My father’s mission as a parent was to train us to keep the rules. My mission as his child was to break and keep the rules simultaneously.

Back then, perseverance meant getting through another day, using whatever survival skills lay close at hand.

If my father was persistent, I would be more persistent. If outward rebellions were too costly, I would invent creatively invisible yet superbly effective inward rebellions. If I was ordered to sit down and stop talking, I could continue standing and talking on the inside for as long as it took to comfort myself.

Indeed, this was the better way. In the private spaces of my mind no one could put me down, refuse to listen to me or try to break my will. In a family system intent on turning out obedient daughters, I survived by being secretly disobedient.

This memory from the 1950s, published nearly 20 years ago, is as vivid today as it was then.

The territory I defended was interior. I applaud the little girl who figured out how to do this. Nonetheless, my efforts were costly. They required constant vigilance, no matter where I was.

Abuse of power destroys safe space. It expects and demands behaviors, words, looks on faces, subtle and open signs of unquestioning and subservient submission.

What does it take to create and maintain safe space? Not just in our marriages and families, but in neighborhoods, nations, churches and schools? And how does my personal history connect with the racial history of the USA?

© Elouise Renich Fraser, 29 March 2017
Photo of 1938 family dinner found at bbc.com
Story excerpted from my book, Confessions of a Beginning Theologian (InterVarsity Press 1998)
Response to WordPress Daily Prompt: Territory

A Day! Help! Help!

I think Emily wrote this little gem just for today. Read on. My comments follow.

A Day! Help! Help! Another Day!
Your prayers, oh Passer by!
From such a common ball as this
Might date a Victory!
From marshallings as simple
The flags of nations swang.
Steady – my soul: What issues
Upon thine arrow hang!

c. 1858

Emily Dickinson Poems, Edited by Brenda Hillman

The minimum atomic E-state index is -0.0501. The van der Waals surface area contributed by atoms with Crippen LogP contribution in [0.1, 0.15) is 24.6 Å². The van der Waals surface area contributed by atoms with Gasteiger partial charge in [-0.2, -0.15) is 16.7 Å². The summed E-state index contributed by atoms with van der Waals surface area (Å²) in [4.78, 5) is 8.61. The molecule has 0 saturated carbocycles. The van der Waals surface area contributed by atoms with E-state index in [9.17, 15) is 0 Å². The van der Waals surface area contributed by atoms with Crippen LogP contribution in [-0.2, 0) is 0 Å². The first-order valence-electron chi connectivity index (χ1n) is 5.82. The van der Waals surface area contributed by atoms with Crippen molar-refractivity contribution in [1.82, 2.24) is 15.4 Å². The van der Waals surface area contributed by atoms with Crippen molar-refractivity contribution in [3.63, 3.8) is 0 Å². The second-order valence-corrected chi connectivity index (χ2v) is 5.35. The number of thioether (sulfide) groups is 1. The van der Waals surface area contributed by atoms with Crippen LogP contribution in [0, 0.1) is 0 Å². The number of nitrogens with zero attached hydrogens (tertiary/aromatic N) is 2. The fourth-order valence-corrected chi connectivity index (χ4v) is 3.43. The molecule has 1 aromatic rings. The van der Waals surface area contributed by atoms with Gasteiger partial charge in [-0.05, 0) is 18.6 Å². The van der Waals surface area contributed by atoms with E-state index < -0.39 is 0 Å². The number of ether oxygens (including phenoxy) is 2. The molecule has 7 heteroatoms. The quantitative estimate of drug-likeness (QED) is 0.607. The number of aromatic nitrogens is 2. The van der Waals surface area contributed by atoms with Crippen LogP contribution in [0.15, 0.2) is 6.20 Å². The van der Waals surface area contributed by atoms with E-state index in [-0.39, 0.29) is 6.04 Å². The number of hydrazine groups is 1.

Shambhala Pocket Classics, Shambhala 1995

Emily Dickinson wrote this poem in the years leading up to the Civil War (April 12, 1861-May 9, 1865). I can’t help making a connection to what’s happening now in our country.

The short poem grabs my attention. There’s no such thing as an ordinary day. Like an arrow poised to fly through the air, each day arrives full of potential for Victory. Which I take to be a Victory for good. The good of all who dwell on ‘such a common ball as this.’

Common ball, you say? Doesn’t that mean a formal occasion focused on gorgeous apparel and elegant dancing? The kind of show that delineates the rich from the poor, the ins from the outs, the titled from the untitled?

Perhaps, but I can’t help noticing these are the years leading up to the Civil War, also known as the War Between the States. Or the North against the South, or vice versa.

And so I vote for the ball being this terrestrial ball. The planet on which we live. Or even better, this great dance of life to which all are both invited and entitled. A dance choreographed by our Creator, the true Host of the Party.

For me, the question is simple: Will I participate as a full partner? Or will I be relegated to the kitchen, the stables, the dungeon, or any other situation that keeps me in ‘my place.’

“Your prayers, oh Passer by!” Will each and all of us win together? Or will business return to business as usual?

I pray your day might be dated a Victory that bodes good for us all. No matter how insignificant your Victory seems to you.

© Elouise Renich Fraser, 24 March 2017
Response to WordPress Daily Prompt: Ordinary